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Don’t let it escape your notice, dear friends, that with the Lord a single day is like a thousand years and a thousand years are like a single day. The Lord isn’t slow to keep his promise, as some think of slowness, but he is patient toward you, not wanting anyone to perish but all to change their hearts and lives. —2 Peter 3:8-9 (CEB)
In his book, Christmas, Karl Barth wrote this reflection, “Unfulfilled and fulfilled promise are related to each other, as are dawn and sunrise. Both promise and in fact the same promise. If anywhere at all, then it is precisely in the light of the coming of Christ that faith has become Advent faith, the expectation of future revelation. But faith knows for whom and for what it is waiting. It is fulfilled faith because it lays hold on the fulfilled promise.”
As we journey into Advent, we are reminded that it is in the very juxtaposition between dark and light, despair and hope, death and life that we experience the deeply powerful meaning of this season. Advent offers us the opportunity to remember our past as we actively anticipate what might yet be in God’s timing and vision for our lives, our communities, and the world.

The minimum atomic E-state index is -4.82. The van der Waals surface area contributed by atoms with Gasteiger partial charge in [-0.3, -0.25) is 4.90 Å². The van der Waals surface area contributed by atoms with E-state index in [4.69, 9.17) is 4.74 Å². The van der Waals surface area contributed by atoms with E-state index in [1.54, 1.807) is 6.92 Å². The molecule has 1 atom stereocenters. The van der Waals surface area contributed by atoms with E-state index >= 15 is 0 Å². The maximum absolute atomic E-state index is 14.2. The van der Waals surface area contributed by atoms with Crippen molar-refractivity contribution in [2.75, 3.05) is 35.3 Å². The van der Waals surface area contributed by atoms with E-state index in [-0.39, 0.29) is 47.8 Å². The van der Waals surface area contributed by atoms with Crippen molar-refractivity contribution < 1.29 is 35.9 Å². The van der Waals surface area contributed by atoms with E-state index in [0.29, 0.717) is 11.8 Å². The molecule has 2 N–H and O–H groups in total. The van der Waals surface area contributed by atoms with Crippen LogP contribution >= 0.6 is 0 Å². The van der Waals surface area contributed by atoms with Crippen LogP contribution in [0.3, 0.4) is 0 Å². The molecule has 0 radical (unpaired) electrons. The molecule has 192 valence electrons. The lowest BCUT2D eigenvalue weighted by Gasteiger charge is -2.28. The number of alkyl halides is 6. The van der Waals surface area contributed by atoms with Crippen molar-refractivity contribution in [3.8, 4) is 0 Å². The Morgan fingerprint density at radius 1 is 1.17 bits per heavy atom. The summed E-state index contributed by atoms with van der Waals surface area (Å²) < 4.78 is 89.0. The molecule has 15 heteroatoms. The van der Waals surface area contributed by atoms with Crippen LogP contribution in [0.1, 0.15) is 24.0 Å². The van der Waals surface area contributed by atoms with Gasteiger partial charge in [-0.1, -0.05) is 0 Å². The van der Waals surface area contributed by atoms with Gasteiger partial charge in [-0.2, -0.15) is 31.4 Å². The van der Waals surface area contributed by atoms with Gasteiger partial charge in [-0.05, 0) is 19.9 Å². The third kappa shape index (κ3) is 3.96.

As the passage from 2 Peter 3:8-9 reminds us, “with the Lord a day is like a thousand years, and a thousand years are like a day. The Lord is not slow in keeping his promise, as some understand slowness. Instead he is patient with you, not wanting anyone to perish, but everyone to come to repentance.”
Prayer: Dear Heavenly Father, During this season of Advent, a season that provides us with both moments of despair and those of joyful anticipation, thank you for inviting us to faithfully live into a hope against hope for God’s redemptive timing and transformation for all of humanity and the world. Amen.
By: Naomi Sea Young Wittstruck, Interim Associate of Congregational Excellence